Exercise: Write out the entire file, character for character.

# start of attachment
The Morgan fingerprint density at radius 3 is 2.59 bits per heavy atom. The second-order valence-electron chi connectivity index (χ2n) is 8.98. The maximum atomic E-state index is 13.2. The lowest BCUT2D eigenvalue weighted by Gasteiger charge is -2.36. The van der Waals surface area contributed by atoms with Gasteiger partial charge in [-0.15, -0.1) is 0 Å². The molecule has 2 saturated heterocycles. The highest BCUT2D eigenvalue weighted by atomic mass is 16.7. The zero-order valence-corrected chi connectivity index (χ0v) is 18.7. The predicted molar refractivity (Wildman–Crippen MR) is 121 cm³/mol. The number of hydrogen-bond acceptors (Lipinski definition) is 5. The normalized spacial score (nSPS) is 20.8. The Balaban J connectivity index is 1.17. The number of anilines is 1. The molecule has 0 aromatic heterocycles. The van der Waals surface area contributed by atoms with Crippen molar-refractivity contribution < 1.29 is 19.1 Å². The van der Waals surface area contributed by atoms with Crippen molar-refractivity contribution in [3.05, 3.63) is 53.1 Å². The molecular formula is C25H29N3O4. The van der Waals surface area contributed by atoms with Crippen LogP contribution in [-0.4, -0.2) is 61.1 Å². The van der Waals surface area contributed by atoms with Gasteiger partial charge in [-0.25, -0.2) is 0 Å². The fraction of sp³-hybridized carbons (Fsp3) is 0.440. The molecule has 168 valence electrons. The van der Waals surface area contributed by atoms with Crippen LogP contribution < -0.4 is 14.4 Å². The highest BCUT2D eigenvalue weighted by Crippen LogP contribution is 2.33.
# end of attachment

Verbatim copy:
The Morgan fingerprint density at radius 3 is 2.59 bits per heavy atom. The second-order valence-electron chi connectivity index (χ2n) is 8.98. The maximum atomic E-state index is 13.2. The lowest BCUT2D eigenvalue weighted by Gasteiger charge is -2.36. The van der Waals surface area contributed by atoms with Gasteiger partial charge in [-0.15, -0.1) is 0 Å². The molecule has 2 saturated heterocycles. The highest BCUT2D eigenvalue weighted by atomic mass is 16.7. The zero-order valence-corrected chi connectivity index (χ0v) is 18.7. The predicted molar refractivity (Wildman–Crippen MR) is 121 cm³/mol. The number of hydrogen-bond acceptors (Lipinski definition) is 5. The normalized spacial score (nSPS) is 20.8. The Balaban J connectivity index is 1.17. The number of anilines is 1. The molecule has 0 aromatic heterocycles. The van der Waals surface area contributed by atoms with Crippen molar-refractivity contribution < 1.29 is 19.1 Å². The van der Waals surface area contributed by atoms with Crippen molar-refractivity contribution in [3.05, 3.63) is 53.1 Å². The molecular formula is C25H29N3O4. The van der Waals surface area contributed by atoms with Crippen LogP contribution in [-0.4, -0.2) is 61.1 Å². The van der Waals surface area contributed by atoms with Gasteiger partial charge in [-0.25, -0.2) is 0 Å². The fraction of sp³-hybridized carbons (Fsp3) is 0.440. The molecule has 168 valence electrons. The van der Waals surface area contributed by atoms with Crippen LogP contribution < -0.4 is 14.4 Å². The highest BCUT2D eigenvalue weighted by Crippen LogP contribution is 2.33.